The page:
Recently I stumbled upon an opinion piece written by a self-identified music industry journalist. He expresses a serious gripe with marketing professionals, specifically those in the business of promoting artists and their music.
He hates when they call themselves “storytellers.”
Deeper into his essay you get the sense that his beef is not just with music industry marketing types but marketing people in general, as well as any random content creator trying to claim the storytelling title.
To him that designation should belong to more worthy souls – those dedicated to thoughtfully weaving eternal tales that articulate complex ideas, share values and transmit important themes across cultures, borders and centuries. He’s thinking of musicians, poets, authors.
He forcefully declares:
“One of the most pernicious lines/lies in marketing at the moment is the myth and the romanticization of “storytelling.” It is a term that has been used so frequently, so clumsily and so incorrectly as to be rendered utterly, even dangerously, meaningless.”
The author complains that content creators and marketers have “hijacked” an honorable and rich cultural tradition, crassly labeling themselves “storytellers” who act as if they’re crafting the next Great American Novel or classic folk tale. All they’ve managed to do, however, is to churn out a pile of rather ordinary and uninspired material. He resents that they assign their alleged “storytelling” some grandiose status it doesn’t deserve.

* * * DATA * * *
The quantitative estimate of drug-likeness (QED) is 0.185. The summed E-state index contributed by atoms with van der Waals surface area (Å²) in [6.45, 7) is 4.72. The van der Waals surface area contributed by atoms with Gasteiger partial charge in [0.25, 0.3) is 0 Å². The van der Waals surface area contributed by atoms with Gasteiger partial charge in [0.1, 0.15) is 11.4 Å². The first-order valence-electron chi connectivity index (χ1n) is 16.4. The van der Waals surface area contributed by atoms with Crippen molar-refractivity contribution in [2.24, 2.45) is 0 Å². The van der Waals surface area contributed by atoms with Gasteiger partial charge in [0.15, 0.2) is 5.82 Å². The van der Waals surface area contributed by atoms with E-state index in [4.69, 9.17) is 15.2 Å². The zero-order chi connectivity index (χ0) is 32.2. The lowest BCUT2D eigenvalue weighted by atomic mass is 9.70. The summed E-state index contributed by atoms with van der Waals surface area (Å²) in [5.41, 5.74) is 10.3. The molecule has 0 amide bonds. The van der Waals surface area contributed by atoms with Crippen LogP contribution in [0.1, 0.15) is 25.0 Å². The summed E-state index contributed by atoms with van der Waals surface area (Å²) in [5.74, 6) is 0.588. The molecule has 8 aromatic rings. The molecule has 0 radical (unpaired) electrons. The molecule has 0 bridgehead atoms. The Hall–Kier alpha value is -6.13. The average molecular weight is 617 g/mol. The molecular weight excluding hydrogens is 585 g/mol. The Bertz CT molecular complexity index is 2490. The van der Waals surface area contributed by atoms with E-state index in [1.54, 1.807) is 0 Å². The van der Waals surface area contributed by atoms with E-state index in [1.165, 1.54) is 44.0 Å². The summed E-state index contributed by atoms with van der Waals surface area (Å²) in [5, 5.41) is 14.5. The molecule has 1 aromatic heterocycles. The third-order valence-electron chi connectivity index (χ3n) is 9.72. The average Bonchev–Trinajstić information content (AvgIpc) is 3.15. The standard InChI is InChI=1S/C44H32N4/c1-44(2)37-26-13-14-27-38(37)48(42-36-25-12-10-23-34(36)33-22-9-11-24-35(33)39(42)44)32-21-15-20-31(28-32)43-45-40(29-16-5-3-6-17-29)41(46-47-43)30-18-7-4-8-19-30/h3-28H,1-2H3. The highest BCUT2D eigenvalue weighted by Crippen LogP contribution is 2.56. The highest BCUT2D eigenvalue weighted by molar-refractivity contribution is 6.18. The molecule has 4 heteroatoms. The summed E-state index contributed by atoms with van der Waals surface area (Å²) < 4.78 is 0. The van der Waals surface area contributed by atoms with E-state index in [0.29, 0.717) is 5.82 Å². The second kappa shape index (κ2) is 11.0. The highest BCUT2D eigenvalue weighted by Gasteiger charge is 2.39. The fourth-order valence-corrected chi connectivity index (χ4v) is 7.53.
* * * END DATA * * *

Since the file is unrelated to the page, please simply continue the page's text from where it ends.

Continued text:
“There has been an insidious bastardization of what storytelling is and, more importantly, what automatically qualifies as storytelling…it appears almost like a default setting in the world of influencers – that large overlap in a Venn diagram of Weasel Words and Snake Oil – and has bled out from there, staining everything in its path. This is presented as being somehow superior, both artistically and intellectually, to plain old “content creation.”
Honestly, at best I’m only about 25% in agreement with him. My other 75% can’t resist thinking of a famous line uttered by the immortal Sgt. Hulka in the 1981 comedy movie Stripes:
Yeah, he’s laying it on a little thick, in my view. I’ll even go so far as to bastardize a quote from one of the most famous storytellers: methinks he dost protest too much.
As a voiceover talent I consider storytelling my job. I’m not just a reciter of words. I bring those words to life and infuse them with feeling, color and meaning. It’s all in the turn of a phrase, in shading and nuance, in emotional depth and authenticity. It’s about knowing my audience and their situation and connecting to them. It doesn’t matter if I’m delivering hard data and statistics, offering an entertaining diversion, explaining a complicated formula, or selling a product. For me all of it is storytelling.
And I think my clients who write those words and produce visual or audio media around them feel similarly about their creations, regardless of the subject matter or how it’s used. And that includes marketing content.
Yes, we are storytellers. That doesn’t require everything we do to rise to the level of an epic work like The Iliad or a Bob Dylan song or a blockbuster film like Gladiator. This journalist seems to treat “storytelling” as some sacred, profound responsibility reserved only to those charged with conveying ideas and events of deep cultural significance.
You know what else is storytelling?
“Two guys walk into a bar…”
“You’re not gonna believe what happened to me the other morning while I was driving to work…”
“Convenience store clerk subdues an armed robber – and it was all caught on tape! Film at 11.”
TV spots, corporate videos, e-learning – indeed, there are stories to be told there too. And there’s no shame and nothing wrong in that. In fact, to someone, somewhere, they’re the most important stories in the world.
So let’s pursue the art of storytelling, and let’s relish telling those stories…no matter what they are.
If you’d like to see the original article to which I’m referring, it’s here